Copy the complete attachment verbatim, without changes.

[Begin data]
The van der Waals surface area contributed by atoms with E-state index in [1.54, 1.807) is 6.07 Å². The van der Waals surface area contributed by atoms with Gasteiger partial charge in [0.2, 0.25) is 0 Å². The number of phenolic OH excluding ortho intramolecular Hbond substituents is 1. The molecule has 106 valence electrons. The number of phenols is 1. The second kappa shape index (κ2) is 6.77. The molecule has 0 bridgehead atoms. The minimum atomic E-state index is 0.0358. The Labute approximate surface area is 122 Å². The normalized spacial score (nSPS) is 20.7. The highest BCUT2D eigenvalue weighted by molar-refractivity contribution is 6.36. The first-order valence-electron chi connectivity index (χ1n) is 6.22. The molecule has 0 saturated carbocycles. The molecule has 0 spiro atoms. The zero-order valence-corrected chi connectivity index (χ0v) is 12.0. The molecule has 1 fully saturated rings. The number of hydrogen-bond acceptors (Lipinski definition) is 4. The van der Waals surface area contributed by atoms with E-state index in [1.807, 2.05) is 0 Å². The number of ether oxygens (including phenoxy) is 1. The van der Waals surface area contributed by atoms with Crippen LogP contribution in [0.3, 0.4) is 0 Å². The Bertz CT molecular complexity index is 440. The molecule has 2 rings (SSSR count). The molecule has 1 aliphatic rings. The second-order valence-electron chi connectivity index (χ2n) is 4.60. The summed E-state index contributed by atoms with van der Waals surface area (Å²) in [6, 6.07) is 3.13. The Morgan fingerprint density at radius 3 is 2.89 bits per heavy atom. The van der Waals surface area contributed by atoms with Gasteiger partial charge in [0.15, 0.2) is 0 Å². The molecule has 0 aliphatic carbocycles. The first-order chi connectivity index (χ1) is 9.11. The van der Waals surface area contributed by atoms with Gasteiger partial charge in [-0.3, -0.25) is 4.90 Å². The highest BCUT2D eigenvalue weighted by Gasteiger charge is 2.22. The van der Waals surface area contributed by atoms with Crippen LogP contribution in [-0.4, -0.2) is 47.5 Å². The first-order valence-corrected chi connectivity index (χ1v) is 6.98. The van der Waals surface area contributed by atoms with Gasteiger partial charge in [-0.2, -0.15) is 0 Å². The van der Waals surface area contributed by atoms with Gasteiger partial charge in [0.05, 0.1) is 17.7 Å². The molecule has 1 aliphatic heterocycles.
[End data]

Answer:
The van der Waals surface area contributed by atoms with E-state index in [1.54, 1.807) is 6.07 Å². The van der Waals surface area contributed by atoms with Gasteiger partial charge in [0.2, 0.25) is 0 Å². The number of phenolic OH excluding ortho intramolecular Hbond substituents is 1. The molecule has 106 valence electrons. The number of phenols is 1. The second kappa shape index (κ2) is 6.77. The molecule has 0 bridgehead atoms. The minimum atomic E-state index is 0.0358. The Labute approximate surface area is 122 Å². The normalized spacial score (nSPS) is 20.7. The highest BCUT2D eigenvalue weighted by molar-refractivity contribution is 6.36. The first-order valence-electron chi connectivity index (χ1n) is 6.22. The molecule has 0 saturated carbocycles. The molecule has 0 spiro atoms. The zero-order valence-corrected chi connectivity index (χ0v) is 12.0. The molecule has 1 fully saturated rings. The number of hydrogen-bond acceptors (Lipinski definition) is 4. The van der Waals surface area contributed by atoms with E-state index in [1.807, 2.05) is 0 Å². The number of ether oxygens (including phenoxy) is 1. The van der Waals surface area contributed by atoms with Crippen LogP contribution in [0.3, 0.4) is 0 Å². The Bertz CT molecular complexity index is 440. The molecule has 2 rings (SSSR count). The molecule has 1 aliphatic rings. The second-order valence-electron chi connectivity index (χ2n) is 4.60. The summed E-state index contributed by atoms with van der Waals surface area (Å²) in [6, 6.07) is 3.13. The Morgan fingerprint density at radius 3 is 2.89 bits per heavy atom. The van der Waals surface area contributed by atoms with Gasteiger partial charge in [0.15, 0.2) is 0 Å². The molecule has 0 aliphatic carbocycles. The first-order chi connectivity index (χ1) is 9.11. The van der Waals surface area contributed by atoms with Gasteiger partial charge in [-0.3, -0.25) is 4.90 Å². The highest BCUT2D eigenvalue weighted by Gasteiger charge is 2.22. The van der Waals surface area contributed by atoms with Crippen LogP contribution in [-0.4, -0.2) is 47.5 Å². The first-order valence-corrected chi connectivity index (χ1v) is 6.98. The van der Waals surface area contributed by atoms with Gasteiger partial charge in [-0.2, -0.15) is 0 Å². The van der Waals surface area contributed by atoms with Gasteiger partial charge in [0.05, 0.1) is 17.7 Å². The molecule has 1 aliphatic heterocycles.